Consumers Union, the policy and mobilization division of Consumer Reports, writes regarding the risks to consumers posed by shattering sunroofs, as detailed in a new Consumer Reports special investigation published today. In this letter, we urge you to take several actions in response to our findings.

In a story available today at CR.org and in the December 2017 issue of Consumer Reports magazine, Consumer Reports explores the concerning, and surprisingly frequent, problem of sunroofs spontaneously shattering while consumers are driving. According to our analysis of consumer complaints to the National Highway Traffic Safety Administration (NHTSA) from 1995 to the present, at least 859 incident reports have been filed regarding sunroofs in U.S. vehicles suddenly shattering. While the exact cause of the shattering is unknown, 71% of the reported incidents happened in the last six years—during which time the size and popularity of sunroofs has grown as well.

Thankfully, no deaths or severe injuries have been officially linked to this hazard, but the reports do include at least 36 injuries, primarily minor cuts or scrapes. The falling shards of glass and unexpected bang associated with the shattering sunroof—described by one consumer as sounding “like a bomb”—could foreseeably distract a driver and result in a crash, causing much more serious harm.

Consumers should not have to face the risk of their sunroofs shattering when they are driving down the road—for no apparent reason and with little or no warning—and neither companies nor NHTSA should wait for serious injuries or fatalities to happen before acting on the very foreseeable risks. Unfortunately, the lack of widespread recalls is reminiscent of past approaches taken by automakers to drag out investigations to avoid providing consumers with an expensive repair. Companies that have yet to recall affected vehicles may be hoping that NHTSA either will exhaust significant time and resources building a bulletproof case that would withstand challenge in court, or let the investigation lag to focus on possible defects that pose an even higher risk. Neither pathway is a responsible approach to take.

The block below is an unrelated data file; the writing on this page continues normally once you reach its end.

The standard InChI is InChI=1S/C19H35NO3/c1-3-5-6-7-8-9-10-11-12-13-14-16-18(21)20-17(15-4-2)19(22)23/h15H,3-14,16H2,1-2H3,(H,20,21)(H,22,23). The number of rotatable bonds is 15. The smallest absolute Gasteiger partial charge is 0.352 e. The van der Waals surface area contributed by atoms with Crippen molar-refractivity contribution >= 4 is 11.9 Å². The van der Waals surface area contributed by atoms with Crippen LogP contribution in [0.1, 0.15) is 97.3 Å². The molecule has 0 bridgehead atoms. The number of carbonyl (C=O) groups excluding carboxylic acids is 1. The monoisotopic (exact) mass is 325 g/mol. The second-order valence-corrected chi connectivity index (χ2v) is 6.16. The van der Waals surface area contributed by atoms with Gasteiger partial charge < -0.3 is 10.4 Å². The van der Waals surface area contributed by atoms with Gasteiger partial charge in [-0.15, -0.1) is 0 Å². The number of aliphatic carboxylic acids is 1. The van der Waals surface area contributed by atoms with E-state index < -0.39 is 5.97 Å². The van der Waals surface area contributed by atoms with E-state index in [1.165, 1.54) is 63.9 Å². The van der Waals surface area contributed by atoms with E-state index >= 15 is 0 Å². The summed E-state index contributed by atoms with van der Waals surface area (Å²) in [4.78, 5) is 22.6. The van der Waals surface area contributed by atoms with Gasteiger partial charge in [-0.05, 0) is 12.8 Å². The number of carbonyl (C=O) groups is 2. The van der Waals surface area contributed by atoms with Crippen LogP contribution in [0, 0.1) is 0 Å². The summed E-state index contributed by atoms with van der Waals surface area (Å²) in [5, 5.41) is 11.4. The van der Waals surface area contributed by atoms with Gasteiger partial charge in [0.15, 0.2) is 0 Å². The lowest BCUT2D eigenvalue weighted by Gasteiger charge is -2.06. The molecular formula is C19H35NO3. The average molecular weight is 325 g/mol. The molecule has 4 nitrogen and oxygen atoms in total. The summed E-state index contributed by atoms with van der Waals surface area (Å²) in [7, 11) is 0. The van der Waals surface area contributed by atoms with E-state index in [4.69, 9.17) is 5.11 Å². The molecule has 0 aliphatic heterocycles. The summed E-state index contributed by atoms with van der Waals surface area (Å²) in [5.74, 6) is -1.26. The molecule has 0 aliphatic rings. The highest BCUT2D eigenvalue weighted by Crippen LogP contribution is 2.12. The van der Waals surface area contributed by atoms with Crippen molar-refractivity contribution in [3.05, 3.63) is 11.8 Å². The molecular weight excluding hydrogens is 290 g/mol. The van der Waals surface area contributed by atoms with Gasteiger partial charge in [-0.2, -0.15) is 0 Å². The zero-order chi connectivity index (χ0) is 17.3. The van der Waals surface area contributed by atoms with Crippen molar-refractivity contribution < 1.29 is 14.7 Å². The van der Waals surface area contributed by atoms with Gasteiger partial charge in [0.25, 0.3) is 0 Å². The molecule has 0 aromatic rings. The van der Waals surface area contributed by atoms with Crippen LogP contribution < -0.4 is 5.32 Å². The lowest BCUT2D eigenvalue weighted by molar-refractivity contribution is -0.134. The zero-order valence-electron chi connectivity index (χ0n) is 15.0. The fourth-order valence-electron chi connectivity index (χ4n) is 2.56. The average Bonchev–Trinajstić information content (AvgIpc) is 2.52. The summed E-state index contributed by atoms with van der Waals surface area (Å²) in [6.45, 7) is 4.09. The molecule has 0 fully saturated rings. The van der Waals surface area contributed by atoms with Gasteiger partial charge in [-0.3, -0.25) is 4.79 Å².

Our overall conclusions prompt us to make the following recommendations:

In addition to examining NHTSA’s consumer complaint database, Consumer Reports interviewed affected consumers to learn more about this hazard. While exact scenarios differ, all of the reported incidents share a common factor: a sunroof suddenly shattering along with a shocking, loud noise, with no obvious or direct cause. One consumer explained that the shards of her broken sunroof would have fallen directly onto her children if the shade guard had been open.

The broad prevalence of shattering sunroof incident reports warrants action. These incidents have been reported for 208 vehicle models and 35 different car brands, and in a diverse range of driving conditions. Despite consumer complaints of shattering sunroofs across many vehicle makes and models, Consumer Reports confirmed that the Kia Sorento (model years 2011-2013) is the only car in the U.S. currently being investigated by NHTSA for a potentially defective sunroof. NHTSA launched this investigation in 2013, and recently, visible progress appears to have slowed. While the agency continues to analyze test data, it has not said when it will complete the investigation into whether this model contains a safety defect in its sunroof.

Thank you for your consideration of our special investigation on shattering sunroofs. Consumer Reports stands ready to work with you to address all vehicle safety hazards and to make cars safer for all consumers.

For the full letters, click here.